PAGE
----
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The only rule for everyday creatives

Support your creative work instead of demanding that your creative work support you

Photo by <a href="https://unsplash.com/@m0851?utm_source=unsplash&utm_medium=referral&utm_content=creditCopyText">m0851</a> on Unsplash</a>
Photo by m0851 on Unsplash

If you see yourself as an everyday creative, there is only one rule to follow. Even if you are not in the arts and design industry.

Creatives create.

You have the urge to create something. And you must do so to fulfil that urge. Nothing else matters.

You don’t need to wait for someone to tell you what to do. And you don’t need to have a paying client to be a creative. All you need to do is to make something, in whatever medium you choose. If you can’t build the actual thing, then build a representation of it – a mockup, prototype, or model. Then go around sharing your idea(s) until you can get it off the ground. If your idea doesn’t work, then build something else.

With the recent trend in thinking that careers must always be aligned with our passion comes a downside. It tricks us into thinking that we can only become creative when our job allows us to do creative work. And it makes us feel like failures when we don’t have that one thing that we can be passionate about. Or when we simply don’t know what we are passionate about. So we go on a hunt, trying to find a job that fits the criteria.

The problem is that the job market is not perfect. There is simply not enough demand to support large volumes of people in most creative industries. Some might even question whether the conditions are ripe for creative work.

If you are trying to break into the creative industry, there is simply no incentive for you to be noticed. Not unless you have a stellar portfolio. But that is a chicken-and-egg problem. How can you have a stellar portfolio when you cannot find work to work on? It will likely take time before you can even support yourself from the income you receive from your creative work.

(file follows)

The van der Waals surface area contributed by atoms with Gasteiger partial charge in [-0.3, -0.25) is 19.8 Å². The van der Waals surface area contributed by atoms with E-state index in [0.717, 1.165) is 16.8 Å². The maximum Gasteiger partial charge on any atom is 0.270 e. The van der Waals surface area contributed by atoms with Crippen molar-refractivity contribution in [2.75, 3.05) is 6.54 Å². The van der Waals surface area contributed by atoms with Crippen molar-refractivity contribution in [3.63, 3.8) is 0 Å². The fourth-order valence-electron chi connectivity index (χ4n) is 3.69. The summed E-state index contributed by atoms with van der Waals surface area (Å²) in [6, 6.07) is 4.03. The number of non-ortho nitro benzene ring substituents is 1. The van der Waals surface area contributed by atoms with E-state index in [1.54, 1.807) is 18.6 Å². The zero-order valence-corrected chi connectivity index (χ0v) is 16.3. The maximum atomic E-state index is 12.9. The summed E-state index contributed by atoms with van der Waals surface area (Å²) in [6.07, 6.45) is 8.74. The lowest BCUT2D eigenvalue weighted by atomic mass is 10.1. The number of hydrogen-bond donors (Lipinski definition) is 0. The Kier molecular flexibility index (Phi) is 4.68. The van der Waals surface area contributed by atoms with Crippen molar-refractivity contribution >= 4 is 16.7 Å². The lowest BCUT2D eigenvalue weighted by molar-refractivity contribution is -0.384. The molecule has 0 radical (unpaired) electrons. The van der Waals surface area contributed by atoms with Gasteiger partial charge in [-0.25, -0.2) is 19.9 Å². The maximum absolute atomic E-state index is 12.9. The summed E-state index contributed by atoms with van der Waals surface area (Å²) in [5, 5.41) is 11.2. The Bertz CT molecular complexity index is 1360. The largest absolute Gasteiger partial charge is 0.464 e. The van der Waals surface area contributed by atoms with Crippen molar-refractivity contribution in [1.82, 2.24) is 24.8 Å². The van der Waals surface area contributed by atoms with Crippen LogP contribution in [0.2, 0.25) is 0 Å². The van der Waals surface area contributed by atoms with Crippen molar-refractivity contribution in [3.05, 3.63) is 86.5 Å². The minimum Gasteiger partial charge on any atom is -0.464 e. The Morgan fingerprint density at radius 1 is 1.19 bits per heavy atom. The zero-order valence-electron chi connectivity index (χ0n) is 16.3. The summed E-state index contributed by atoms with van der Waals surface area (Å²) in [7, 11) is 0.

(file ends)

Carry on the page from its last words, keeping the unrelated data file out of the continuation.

So what alternatives do you have?

Being a perpetual intern at a creative agency is not exactly a viable solution. Waiting for a mentor to give you enough work is not either. Why would he do that? And why should he even?

Maybe you could learn from Albert Einstein, who worked on the thought experiment that eventually led to the theory of relativity while working as a clerk at a patent office. He was not able to land the academic position that he wanted. But he did not give up on his dream just because he did not have a job that allowed him to do the kind of research he wanted.

Instead, Einstein worked at a job that’s completely not related. Instead of demanding that his creative work provide for him financially, he provided for his creative work instead. He would finish his job at the patent office before working on his thought experiment.

Maybe that is what you should do too.

After all, the root word of passion means to suffer. And if creative work is your passion, then why shouldn’t you find the means to provide for your creative work instead of asking it to provide for you?

Jobs are not the only alternative

It might be nice to have a stable job with a decent income that can provide you with the time and money to continue supporting your creative work. But it might not always be possible. Or even feasible.

You might be able to find some freelance opportunities for your creative work. And they might require you to show up during regular office hours. With that requirement, holding down a full-time regular job is just near impossible.

But if you are willing, you will be able to find other solutions to your problem. When I started freelance work after graduating and eventually transitted to teaching music, there was not enough work and students respectively. Especially at the beginning, there was just not enough students at the music school I was teaching at.

But I had been tutoring for a while at that point in time, so it only made sense to me that I stepped up that gig and find more students. It complemented what I was doing then because there was no conflict in the timings. For a period of time, I worked mornings and nights, with the late afternoon off.

This exact combination or solution might not work for you. But what’s more important was that I enjoyed the combination of different work more than being stuck at a single job throughout the entire week.

Instead of finding jobs, maybe you can look for other work instead. You can embrace a slash career. Leverage the skills that you already have in other areas. Find a way to use those skills to meet someone else’s need. When you can meet someone else’s needs or wants, you can get paid.

Then you can use that source of income to provide for your creative work. You could use it to buy materials, pay for lessons or coaching, or even simply buy time to be able to do your creative work.

At the end of the day, remember what is most important:

If you are an everyday creative, you must create.

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